Illinois Telemarketers Who Operated Credit Card Scam Agree To Settle Federal And State Charges
May 14, 1998
Darryl André, and three other individual defendants, operating under a host of assumed names, including Premier Card Services, have agreed to settle federal and state charges that they deceptively marketed credit cards for an upfront fee. The settlement, approved by the court on Wednesday, May 13, resolves charges filed jointly by the Federal Trade Commission and the Illinois Attorney General, alleging that the defendants promised consumers a major credit card with a high credit line for a $97.50 “processing fee.” Under the settlement, the defendants are prohibited from making false representations regarding any sales offer or credit card offer in the future.
In January 1998, the FTC and the Illinois Attorney General filed a complaint, naming Darryl André, also known as Darryl A. Roberts and Darryl Jones, Angela André, a/k/a Angela Jones, Bryan D. Smith and Anthony Q. Roberts, as part of a nationwide crackdown on telemarketers who, for a fee, offered consumers guaranteed loans or credit that never arrived. The complaint alleged that the defendants, operating under several names, including Creative Concepts, Premier Card Services, Premier Services, Tower Financial Services, Tower Services, Prime Credit Services, Prime Services, Colonial Financial Services, Colonial Financial, and Consumer Express, misrepresented to consumers that they could get credit cards in exchange for a one-time upfront fee. The defendants told consumers that for a $97.50 “processing fee,” to be deducted from their checking account, they would receive a Visa or MasterCard credit card. Instead, consumers received a “Consumer Express” charge card that was only good for ordering from defendants’ high-priced, mail-order catalog. The defendants also failed to tell consumers they had to buy over $400 worth of merchandise from the defendants’ catalog before the defendants would “sponsor” the consumers’ application for a credit card.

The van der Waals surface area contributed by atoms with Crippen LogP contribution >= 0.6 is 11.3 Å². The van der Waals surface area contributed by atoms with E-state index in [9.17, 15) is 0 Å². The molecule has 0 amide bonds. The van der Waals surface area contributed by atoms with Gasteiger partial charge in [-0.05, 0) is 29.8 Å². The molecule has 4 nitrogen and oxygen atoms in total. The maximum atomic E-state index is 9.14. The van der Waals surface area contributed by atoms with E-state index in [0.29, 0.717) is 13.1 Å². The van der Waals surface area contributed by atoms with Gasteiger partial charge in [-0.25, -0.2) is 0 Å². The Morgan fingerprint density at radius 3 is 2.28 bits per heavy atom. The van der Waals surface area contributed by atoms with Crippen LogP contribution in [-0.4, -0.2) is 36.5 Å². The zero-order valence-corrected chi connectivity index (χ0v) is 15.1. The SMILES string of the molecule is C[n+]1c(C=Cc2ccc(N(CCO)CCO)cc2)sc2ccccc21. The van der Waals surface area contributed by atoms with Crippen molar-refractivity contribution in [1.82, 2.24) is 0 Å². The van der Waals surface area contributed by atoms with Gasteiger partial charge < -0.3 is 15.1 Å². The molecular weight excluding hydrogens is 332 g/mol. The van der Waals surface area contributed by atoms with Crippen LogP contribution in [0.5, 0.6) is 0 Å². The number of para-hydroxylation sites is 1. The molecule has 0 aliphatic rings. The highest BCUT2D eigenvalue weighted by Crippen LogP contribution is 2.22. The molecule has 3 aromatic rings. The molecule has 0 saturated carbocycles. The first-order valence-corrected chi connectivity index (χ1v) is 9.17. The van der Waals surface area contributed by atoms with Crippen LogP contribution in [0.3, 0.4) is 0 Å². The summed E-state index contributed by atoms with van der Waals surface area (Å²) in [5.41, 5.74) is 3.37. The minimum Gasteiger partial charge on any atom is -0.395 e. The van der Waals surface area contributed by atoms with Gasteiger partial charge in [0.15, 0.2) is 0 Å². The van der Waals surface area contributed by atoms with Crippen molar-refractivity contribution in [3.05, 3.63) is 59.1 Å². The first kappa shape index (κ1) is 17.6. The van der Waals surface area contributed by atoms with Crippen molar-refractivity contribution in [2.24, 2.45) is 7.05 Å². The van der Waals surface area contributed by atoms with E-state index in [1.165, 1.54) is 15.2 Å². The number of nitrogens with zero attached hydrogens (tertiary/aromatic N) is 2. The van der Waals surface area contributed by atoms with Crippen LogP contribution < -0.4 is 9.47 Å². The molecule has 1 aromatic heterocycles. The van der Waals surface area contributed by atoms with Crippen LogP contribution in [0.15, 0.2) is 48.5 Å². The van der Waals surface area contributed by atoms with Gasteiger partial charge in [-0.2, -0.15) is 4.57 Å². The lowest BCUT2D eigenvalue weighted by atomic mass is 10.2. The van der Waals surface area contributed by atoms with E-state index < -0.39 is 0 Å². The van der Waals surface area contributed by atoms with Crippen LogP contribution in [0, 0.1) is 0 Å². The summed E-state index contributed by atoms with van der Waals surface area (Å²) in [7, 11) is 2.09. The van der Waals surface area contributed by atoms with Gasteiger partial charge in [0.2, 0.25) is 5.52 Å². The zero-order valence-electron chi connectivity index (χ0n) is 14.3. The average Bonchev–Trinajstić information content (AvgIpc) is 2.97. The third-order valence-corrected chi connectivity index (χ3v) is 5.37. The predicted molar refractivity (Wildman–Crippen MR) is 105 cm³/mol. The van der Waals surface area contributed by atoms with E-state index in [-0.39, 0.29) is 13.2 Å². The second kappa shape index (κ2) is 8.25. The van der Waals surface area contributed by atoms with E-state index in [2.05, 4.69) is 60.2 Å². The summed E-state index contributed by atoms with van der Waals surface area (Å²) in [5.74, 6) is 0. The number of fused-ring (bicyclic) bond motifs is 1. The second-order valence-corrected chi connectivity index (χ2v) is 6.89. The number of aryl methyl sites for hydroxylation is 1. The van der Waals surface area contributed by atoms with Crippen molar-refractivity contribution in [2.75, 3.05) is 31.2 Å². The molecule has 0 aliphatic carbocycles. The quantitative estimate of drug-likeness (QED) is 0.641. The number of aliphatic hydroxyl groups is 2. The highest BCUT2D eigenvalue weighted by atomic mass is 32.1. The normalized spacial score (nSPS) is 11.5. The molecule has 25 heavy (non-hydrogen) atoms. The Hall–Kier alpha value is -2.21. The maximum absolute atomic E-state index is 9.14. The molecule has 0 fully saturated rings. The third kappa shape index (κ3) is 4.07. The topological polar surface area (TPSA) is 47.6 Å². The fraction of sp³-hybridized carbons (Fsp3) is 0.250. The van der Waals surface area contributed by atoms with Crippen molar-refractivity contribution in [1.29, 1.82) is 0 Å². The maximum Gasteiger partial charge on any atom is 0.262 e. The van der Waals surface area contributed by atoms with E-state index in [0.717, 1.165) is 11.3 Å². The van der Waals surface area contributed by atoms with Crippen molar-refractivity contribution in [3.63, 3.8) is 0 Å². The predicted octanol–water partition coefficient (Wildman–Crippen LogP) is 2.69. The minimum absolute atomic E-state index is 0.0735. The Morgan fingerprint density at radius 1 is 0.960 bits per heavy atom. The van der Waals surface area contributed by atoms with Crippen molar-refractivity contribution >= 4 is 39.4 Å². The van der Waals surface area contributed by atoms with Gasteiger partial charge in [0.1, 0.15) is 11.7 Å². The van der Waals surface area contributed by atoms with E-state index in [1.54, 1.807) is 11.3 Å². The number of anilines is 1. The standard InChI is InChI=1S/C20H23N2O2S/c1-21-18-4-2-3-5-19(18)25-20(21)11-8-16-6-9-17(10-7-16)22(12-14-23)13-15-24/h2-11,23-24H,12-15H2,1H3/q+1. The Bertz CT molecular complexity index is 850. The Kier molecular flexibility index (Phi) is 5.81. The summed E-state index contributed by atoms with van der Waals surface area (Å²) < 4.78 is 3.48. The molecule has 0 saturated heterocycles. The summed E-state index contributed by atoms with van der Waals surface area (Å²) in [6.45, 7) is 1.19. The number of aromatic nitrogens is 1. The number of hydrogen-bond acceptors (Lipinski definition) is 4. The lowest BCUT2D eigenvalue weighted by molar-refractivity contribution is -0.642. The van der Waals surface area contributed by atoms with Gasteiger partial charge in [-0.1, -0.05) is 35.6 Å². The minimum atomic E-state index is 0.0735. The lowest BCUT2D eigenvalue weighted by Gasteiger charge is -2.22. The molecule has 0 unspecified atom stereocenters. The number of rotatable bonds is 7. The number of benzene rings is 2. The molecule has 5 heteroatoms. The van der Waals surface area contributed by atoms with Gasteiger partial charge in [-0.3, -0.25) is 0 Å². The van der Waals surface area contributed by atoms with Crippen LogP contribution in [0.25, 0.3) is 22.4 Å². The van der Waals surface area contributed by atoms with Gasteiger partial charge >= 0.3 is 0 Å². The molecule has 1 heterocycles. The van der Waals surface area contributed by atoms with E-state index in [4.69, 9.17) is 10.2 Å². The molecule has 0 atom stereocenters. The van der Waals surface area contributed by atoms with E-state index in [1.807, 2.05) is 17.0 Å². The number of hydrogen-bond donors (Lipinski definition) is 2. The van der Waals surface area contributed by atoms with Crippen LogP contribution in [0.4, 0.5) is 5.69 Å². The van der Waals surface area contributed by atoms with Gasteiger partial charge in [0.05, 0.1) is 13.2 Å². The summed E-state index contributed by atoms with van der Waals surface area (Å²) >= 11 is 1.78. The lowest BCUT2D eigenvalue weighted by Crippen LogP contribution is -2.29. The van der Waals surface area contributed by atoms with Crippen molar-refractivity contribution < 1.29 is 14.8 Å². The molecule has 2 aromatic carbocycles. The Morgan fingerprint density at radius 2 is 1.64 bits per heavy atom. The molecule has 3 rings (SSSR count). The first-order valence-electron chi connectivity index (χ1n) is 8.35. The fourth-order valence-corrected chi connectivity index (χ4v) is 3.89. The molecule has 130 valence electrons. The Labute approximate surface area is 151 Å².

The consent judgment to settle the federal and Illinois state charges prohibits the defendants from misrepresenting that they will provide consumers with, or arrange for consumers to receive, a major credit card for a one-time fee. In addition, the settlement prohibits the defendants from violating the FTC’s Telemarketing Sales rule by:
- requesting or receiving payment in advance of obtaining or arranging for credit;
- failing to disclose, before payment, the total costs to purchase, receive, or use goods or services;
- failing to disclose, before payment, all material restrictions, limitations, or conditions to receive any goods or services; and
- misrepresenting any material aspect of the performance, efficacy, nature, or central characteristics of goods and services.
The settlement also prohibits the defendants from future violations of state law. Finally, the consent judgment contains various recordkeeping and reporting requirements that will assist the FTC and the state in monitoring the defendants’ compliance.